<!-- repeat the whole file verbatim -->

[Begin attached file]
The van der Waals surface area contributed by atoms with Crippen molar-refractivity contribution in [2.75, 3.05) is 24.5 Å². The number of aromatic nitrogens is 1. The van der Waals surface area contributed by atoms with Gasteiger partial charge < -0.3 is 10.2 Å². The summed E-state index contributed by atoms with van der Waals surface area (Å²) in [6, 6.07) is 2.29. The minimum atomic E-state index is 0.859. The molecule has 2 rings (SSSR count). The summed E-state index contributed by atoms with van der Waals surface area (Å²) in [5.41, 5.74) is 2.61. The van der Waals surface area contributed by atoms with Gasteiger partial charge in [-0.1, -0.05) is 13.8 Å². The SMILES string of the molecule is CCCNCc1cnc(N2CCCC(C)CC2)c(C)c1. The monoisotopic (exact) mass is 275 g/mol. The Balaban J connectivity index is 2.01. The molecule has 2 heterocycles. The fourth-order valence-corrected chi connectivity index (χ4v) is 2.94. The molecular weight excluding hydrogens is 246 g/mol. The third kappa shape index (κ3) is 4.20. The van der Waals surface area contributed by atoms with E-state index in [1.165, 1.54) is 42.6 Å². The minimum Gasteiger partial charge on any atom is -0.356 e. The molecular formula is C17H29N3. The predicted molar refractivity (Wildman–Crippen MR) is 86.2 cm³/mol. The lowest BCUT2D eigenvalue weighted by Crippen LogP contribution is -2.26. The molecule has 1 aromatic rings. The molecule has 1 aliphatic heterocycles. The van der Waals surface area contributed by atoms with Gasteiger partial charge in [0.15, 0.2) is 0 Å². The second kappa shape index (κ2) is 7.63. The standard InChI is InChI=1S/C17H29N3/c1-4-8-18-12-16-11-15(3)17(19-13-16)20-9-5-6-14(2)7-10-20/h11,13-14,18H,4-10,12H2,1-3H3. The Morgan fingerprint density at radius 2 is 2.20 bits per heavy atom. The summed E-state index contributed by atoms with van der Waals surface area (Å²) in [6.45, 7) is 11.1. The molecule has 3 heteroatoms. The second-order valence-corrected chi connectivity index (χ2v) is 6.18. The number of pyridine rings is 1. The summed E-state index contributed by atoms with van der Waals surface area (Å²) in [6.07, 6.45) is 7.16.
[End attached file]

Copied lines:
The van der Waals surface area contributed by atoms with Crippen molar-refractivity contribution in [2.75, 3.05) is 24.5 Å². The number of aromatic nitrogens is 1. The van der Waals surface area contributed by atoms with Gasteiger partial charge < -0.3 is 10.2 Å². The summed E-state index contributed by atoms with van der Waals surface area (Å²) in [6, 6.07) is 2.29. The minimum atomic E-state index is 0.859. The molecule has 2 rings (SSSR count). The summed E-state index contributed by atoms with van der Waals surface area (Å²) in [5.41, 5.74) is 2.61. The van der Waals surface area contributed by atoms with Gasteiger partial charge in [-0.1, -0.05) is 13.8 Å². The SMILES string of the molecule is CCCNCc1cnc(N2CCCC(C)CC2)c(C)c1. The monoisotopic (exact) mass is 275 g/mol. The Balaban J connectivity index is 2.01. The molecule has 2 heterocycles. The fourth-order valence-corrected chi connectivity index (χ4v) is 2.94. The molecular weight excluding hydrogens is 246 g/mol. The third kappa shape index (κ3) is 4.20. The van der Waals surface area contributed by atoms with E-state index in [1.165, 1.54) is 42.6 Å². The minimum Gasteiger partial charge on any atom is -0.356 e. The molecular formula is C17H29N3. The predicted molar refractivity (Wildman–Crippen MR) is 86.2 cm³/mol. The lowest BCUT2D eigenvalue weighted by Crippen LogP contribution is -2.26. The molecule has 1 aromatic rings. The molecule has 1 aliphatic heterocycles. The van der Waals surface area contributed by atoms with Gasteiger partial charge in [0.15, 0.2) is 0 Å². The second kappa shape index (κ2) is 7.63. The standard InChI is InChI=1S/C17H29N3/c1-4-8-18-12-16-11-15(3)17(19-13-16)20-9-5-6-14(2)7-10-20/h11,13-14,18H,4-10,12H2,1-3H3. The Morgan fingerprint density at radius 2 is 2.20 bits per heavy atom. The summed E-state index contributed by atoms with van der Waals surface area (Å²) in [6.45, 7) is 11.1. The molecule has 3 heteroatoms. The second-order valence-corrected chi connectivity index (χ2v) is 6.18. The number of pyridine rings is 1. The summed E-state index contributed by atoms with van der Waals surface area (Å²) in [6.07, 6.45) is 7.16.